Yishun residents have big bird problem
For the last eight years, Yishun resident Amy Low, 55, has not had a good night's sleep.
The hundreds of birds that roost in the trees outside her sixth-storey flat chirp noisily, even at 3am.
Residents there have lived with the noise for about 10 years. They also often find their freshly-washed clothes soiled by bird droppings, have to pick up feathers from their flats and even have to avoid walking past open-air carparks.
You would have to be a bit of a nature lover to be happy living at Blocks 107 to 109, Yishun Ring Road.
There are many trees facing these blocks and they are home to hundreds of barn swallows.
Residents have complained about the noise and bird droppings to the Nee Soon Town Council, but the town council told The New Paper it was not an easy problem to solve.
The town council has been battling the birds for years, but no solution has been found because the birds have proven to be very resilient.
TNP visited the area both in the morning and in the evening two weeks ago.
The birds fly off at about 7am daily and return at about 7pm. While it can be a majestic sight, seeing them fly in formation, the noise they make is anything but soothing for some residents.
Madam Low, a housewife, said in Mandarin: "My sleep is often disturbed by the chirping. It's really annoying. Every time a car goes by at night, the birds would make noise."
Yishun Ring Road has been home to hundreds of these migratory birds for more than 10 years.
Madam Ng Soo, 63, a housewife who lives on the seventh storey of Block 108, said in Mandarin: "I'm most worried about the bird droppings. It's really quite disgusting. My clothes are hanging right in front of the tree, so I never feel clean."
A large tree grows right up to Madam Soo's kitchen windows, so close that she claims she is almost able to touch the leaves before they are pruned.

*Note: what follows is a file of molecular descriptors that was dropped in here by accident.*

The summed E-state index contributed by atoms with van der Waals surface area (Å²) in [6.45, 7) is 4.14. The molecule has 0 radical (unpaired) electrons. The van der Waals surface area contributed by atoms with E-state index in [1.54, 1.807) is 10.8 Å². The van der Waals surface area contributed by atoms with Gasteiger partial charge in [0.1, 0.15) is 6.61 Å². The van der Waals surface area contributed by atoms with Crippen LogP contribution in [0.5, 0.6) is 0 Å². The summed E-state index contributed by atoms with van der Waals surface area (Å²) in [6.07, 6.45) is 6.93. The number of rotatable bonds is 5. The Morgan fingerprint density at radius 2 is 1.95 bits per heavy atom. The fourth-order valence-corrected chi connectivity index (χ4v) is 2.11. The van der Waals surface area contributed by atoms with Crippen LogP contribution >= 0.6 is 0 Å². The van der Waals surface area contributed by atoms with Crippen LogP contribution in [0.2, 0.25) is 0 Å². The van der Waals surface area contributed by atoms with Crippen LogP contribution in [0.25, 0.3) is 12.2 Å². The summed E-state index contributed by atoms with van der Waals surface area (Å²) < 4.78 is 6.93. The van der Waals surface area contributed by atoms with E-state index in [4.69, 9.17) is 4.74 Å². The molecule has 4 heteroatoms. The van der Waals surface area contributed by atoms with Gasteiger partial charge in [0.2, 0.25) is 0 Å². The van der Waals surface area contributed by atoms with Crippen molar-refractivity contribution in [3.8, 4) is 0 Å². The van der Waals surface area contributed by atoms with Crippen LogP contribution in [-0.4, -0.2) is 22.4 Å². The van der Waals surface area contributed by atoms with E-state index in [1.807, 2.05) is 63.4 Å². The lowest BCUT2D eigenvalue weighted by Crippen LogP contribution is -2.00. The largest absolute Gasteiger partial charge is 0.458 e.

She said: "I can always see a lot of white stuff on the leaves and branches. I'm worried the wind may blow all the germs into my home, so I often close the windows, even when I'm cooking. It gets very hot."
Madam Soo has lived in her three-room flat for more than 30 years.
Because the birds leave droppings on the parapet, she washes her parapet at least three times a week.
Ms Clara Tan, 33, a housewife who lives on the fourth storey of Block 101, said: "I think it (the bird droppings) are very unhygienic, especially for my kids."
Ms Tan said that she regularly finds birds droppings on her laundry that she hangs outside.
"Not only is it tiring and time-consuming to re-wash my clothes, my utilities bill also increases." she said.
However, there are residents who appreciate being able to live so close to nature.
Said Mr Han Koh Juan, who lives on the eighth storey of Block 107: "I don't think it's a very big issue. Why can't we learn to live in harmony with them?"
The 76-year-old has been living in his four-room flat for more than 30 years.
"We humans were the ones who took away their homes first - it's our fault," he added.
Mr Han also said that living with the birds does have its benefits.
"When it's about to rain, the birds start making noise, so we know it's time to bring in our clothes hanging outside," he said.
Mr Suhaimi, 57, a retiree who lives on the seventh storey of Block 107, agreed.
He said: "The birds are like my alarm clock. Every evening at about 7pm, they'll start chirping and I know it's time for my Muslim prayers.
"I think the best solution is for us to learn to live with the birds and appreciate them."
Not only is it tiring and time-consuming to re-wash my clothes, my utilities bill also increases.
- Ms Clara Tan, 33, a housewife who lives on the fourth storey of Block 101